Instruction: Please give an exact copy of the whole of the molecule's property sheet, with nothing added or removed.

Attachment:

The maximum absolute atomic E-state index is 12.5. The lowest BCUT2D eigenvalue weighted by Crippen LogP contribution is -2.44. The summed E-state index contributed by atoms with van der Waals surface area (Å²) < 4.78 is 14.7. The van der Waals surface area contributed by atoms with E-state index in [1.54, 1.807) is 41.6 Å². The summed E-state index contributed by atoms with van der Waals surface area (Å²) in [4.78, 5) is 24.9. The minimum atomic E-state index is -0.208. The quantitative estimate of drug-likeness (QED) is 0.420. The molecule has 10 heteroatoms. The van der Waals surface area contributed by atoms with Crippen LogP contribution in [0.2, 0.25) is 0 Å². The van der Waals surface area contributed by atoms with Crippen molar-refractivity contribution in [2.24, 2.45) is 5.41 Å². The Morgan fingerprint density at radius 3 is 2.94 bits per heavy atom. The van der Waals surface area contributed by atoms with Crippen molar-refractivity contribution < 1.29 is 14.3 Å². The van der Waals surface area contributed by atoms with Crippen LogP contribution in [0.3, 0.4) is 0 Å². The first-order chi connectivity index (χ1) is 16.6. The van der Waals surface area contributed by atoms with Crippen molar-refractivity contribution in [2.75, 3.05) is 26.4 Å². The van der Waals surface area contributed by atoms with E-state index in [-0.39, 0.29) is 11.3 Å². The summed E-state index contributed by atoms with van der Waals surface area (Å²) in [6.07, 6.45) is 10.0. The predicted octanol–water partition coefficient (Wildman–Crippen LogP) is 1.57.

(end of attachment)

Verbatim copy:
The maximum absolute atomic E-state index is 12.5. The lowest BCUT2D eigenvalue weighted by Crippen LogP contribution is -2.44. The summed E-state index contributed by atoms with van der Waals surface area (Å²) < 4.78 is 14.7. The van der Waals surface area contributed by atoms with E-state index in [1.54, 1.807) is 41.6 Å². The summed E-state index contributed by atoms with van der Waals surface area (Å²) in [4.78, 5) is 24.9. The minimum atomic E-state index is -0.208. The quantitative estimate of drug-likeness (QED) is 0.420. The molecule has 10 heteroatoms. The van der Waals surface area contributed by atoms with Crippen LogP contribution in [0.2, 0.25) is 0 Å². The van der Waals surface area contributed by atoms with Crippen molar-refractivity contribution in [2.24, 2.45) is 5.41 Å². The Morgan fingerprint density at radius 3 is 2.94 bits per heavy atom. The van der Waals surface area contributed by atoms with Crippen molar-refractivity contribution < 1.29 is 14.3 Å². The van der Waals surface area contributed by atoms with Crippen LogP contribution in [0.3, 0.4) is 0 Å². The first-order chi connectivity index (χ1) is 16.6. The van der Waals surface area contributed by atoms with Crippen molar-refractivity contribution in [2.75, 3.05) is 26.4 Å². The van der Waals surface area contributed by atoms with E-state index in [-0.39, 0.29) is 11.3 Å². The summed E-state index contributed by atoms with van der Waals surface area (Å²) in [6.07, 6.45) is 10.0. The predicted octanol–water partition coefficient (Wildman–Crippen LogP) is 1.57.